Painful Decisions Needed To Balance Scilly’s Budget

wesleyan chapel full council meetingThe Council is to consider a recruitment ban and a freeze on budget growth for next year.

The vice chair of Council, Amanda Martin, has said there are “hard, painful decisions” to be made to balance the authority’s budgets.

In a special Full Council meeting on Tuesday, the director of finance, Peter Lawrence-Roberts said the Council was looking at a serious situation and warned that the present level of spending is unsustainable.

In a paper that was tabled at the Full Council on 7th March, but which councillors chose not to debate, he said the Council’s budget has increased by £764,000 this year, and will go up by a further £682,000 in 2013/14, giving a £1.4m increase in two years over the original predicted budget.

And that level of spending will mean the Council going into deficit by March 2016. It is illegal for a local authority to set an unbalanced budget.

But some members felt there had been a lack of information about the scale of the problem. Cllr Gordon Bilsborough said he was worried that the situation only came to light on 21st February and Cllr Molly Peacock wanted councillors to be kept more up-to-date with the budget situation.

Cllr Roy Duncan asked if there were any grants coming in that could help solve the problem. “Is that clutching at straws,” he asked?

But Mr Lawrence-Roberts explained that grants were part of the problem. Staff are taken on using the grant money, he said, but then the Council has to continue the funding when the grant runs out.

However he couldn’t say how many of the extra 58 staff the Council had employed since 2008 had initially been grant funded.

Cllr Richard McCarthy proposed setting up a small task force to come up with a plan, reporting in to the P&R committee, although Cllr Christine Savill was against this. She felt all committee chairs should be involved, saying she didn’t want to “throw her budgets into the arena and have no control over them.”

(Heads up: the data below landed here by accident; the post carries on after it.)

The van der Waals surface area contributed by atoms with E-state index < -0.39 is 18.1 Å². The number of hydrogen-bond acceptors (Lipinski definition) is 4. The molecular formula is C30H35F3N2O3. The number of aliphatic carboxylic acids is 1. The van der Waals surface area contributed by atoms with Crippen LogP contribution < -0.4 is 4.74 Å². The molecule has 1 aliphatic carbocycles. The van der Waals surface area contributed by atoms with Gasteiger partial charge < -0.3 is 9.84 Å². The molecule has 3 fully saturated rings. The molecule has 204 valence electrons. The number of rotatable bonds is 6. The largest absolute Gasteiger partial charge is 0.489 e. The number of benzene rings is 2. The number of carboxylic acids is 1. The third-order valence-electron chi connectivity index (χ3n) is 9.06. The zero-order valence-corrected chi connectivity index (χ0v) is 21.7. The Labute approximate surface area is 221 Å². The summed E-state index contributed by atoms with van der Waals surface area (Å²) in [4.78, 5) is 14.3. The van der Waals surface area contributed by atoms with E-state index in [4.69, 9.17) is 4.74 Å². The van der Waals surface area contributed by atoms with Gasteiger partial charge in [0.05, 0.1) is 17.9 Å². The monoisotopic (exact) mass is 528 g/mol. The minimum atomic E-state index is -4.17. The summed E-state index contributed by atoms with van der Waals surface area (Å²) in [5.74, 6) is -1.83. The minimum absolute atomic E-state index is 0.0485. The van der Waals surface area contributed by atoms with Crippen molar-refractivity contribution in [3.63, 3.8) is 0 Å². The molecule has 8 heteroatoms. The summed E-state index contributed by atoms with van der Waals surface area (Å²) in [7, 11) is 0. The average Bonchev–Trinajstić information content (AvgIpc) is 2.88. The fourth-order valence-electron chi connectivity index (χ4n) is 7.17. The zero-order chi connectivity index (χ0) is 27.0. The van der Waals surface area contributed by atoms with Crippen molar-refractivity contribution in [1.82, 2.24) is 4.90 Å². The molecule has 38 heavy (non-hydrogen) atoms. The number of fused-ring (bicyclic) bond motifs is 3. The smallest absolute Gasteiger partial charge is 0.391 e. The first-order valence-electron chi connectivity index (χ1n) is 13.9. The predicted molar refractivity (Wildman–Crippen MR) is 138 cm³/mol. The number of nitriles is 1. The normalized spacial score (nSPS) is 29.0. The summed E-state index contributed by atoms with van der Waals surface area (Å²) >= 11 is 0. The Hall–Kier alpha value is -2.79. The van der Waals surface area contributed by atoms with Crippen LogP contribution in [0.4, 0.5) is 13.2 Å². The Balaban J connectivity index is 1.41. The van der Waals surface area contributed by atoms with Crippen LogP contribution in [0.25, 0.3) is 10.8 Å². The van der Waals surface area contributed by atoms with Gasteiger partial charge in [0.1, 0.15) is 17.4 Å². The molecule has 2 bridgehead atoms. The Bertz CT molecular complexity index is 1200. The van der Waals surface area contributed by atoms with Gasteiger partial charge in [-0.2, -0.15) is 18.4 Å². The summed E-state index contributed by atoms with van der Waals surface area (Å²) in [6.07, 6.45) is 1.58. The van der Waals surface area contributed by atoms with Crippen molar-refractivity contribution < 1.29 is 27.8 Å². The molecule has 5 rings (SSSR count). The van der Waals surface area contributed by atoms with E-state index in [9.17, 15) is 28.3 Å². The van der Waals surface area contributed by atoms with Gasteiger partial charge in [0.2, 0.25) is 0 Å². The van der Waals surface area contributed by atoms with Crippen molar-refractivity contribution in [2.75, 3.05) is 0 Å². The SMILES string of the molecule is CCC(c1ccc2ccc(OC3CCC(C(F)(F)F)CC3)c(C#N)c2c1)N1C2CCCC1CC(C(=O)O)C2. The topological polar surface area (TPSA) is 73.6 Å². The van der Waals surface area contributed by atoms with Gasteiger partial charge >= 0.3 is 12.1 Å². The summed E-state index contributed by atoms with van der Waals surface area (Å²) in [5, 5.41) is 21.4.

But a note of caution was sounded by Cllr Fred Ticehurst. He warned members not to panic, saying if the Council makes redundancies then they’d need to make severance payments. And if they outsource services, then the money goes straight out of the islands.

He said every newspaper is reporting a ‘burn out’ of local authority employees because of the burden being placed on them. “Lets not jump into a situation that is worse than at present,” he said.

Cllr Dudley Mumford said he couldn’t see how they could get something up and running before the elections in May, although Amanda argued that the problems will be the same after May and the processes still need to be put in place.

Cllr Marian Bennett agreed and said the new council should start off under no illusions. She wanted to set a “challenging target” of a 12% reduction on all budgets.

In the end, councillors agreed that the P&R committee, which consists of the chairs of most other committees, would make an in depth analysis of the situation, starting before the elections in May.

The finance department will also consider the effect freezing all budgets and blocking recruitment. They’ll also examine those posts that were formerly funded by grants and are now on the Council payroll.

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